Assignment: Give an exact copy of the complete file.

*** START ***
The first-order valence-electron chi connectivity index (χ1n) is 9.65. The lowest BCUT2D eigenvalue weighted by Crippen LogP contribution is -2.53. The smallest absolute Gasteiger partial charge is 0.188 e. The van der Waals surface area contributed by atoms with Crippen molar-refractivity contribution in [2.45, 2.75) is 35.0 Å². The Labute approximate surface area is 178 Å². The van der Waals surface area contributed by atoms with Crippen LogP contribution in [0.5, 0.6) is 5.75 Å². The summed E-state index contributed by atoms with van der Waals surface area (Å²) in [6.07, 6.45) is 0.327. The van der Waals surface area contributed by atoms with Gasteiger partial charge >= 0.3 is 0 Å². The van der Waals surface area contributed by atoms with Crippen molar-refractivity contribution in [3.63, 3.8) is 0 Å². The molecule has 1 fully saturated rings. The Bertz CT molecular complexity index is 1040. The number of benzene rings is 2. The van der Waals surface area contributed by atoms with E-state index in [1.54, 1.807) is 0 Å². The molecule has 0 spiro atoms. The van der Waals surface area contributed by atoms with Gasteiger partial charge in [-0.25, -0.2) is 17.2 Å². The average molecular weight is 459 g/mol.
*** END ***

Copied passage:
The first-order valence-electron chi connectivity index (χ1n) is 9.65. The lowest BCUT2D eigenvalue weighted by Crippen LogP contribution is -2.53. The smallest absolute Gasteiger partial charge is 0.188 e. The van der Waals surface area contributed by atoms with Crippen molar-refractivity contribution in [2.45, 2.75) is 35.0 Å². The Labute approximate surface area is 178 Å². The van der Waals surface area contributed by atoms with Crippen LogP contribution in [0.5, 0.6) is 5.75 Å². The summed E-state index contributed by atoms with van der Waals surface area (Å²) in [6.07, 6.45) is 0.327. The van der Waals surface area contributed by atoms with Gasteiger partial charge >= 0.3 is 0 Å². The van der Waals surface area contributed by atoms with Crippen molar-refractivity contribution in [3.63, 3.8) is 0 Å². The molecule has 1 fully saturated rings. The Bertz CT molecular complexity index is 1040. The number of benzene rings is 2. The van der Waals surface area contributed by atoms with E-state index in [1.54, 1.807) is 0 Å². The molecule has 0 spiro atoms. The van der Waals surface area contributed by atoms with Gasteiger partial charge in [-0.25, -0.2) is 17.2 Å². The average molecular weight is 459 g/mol.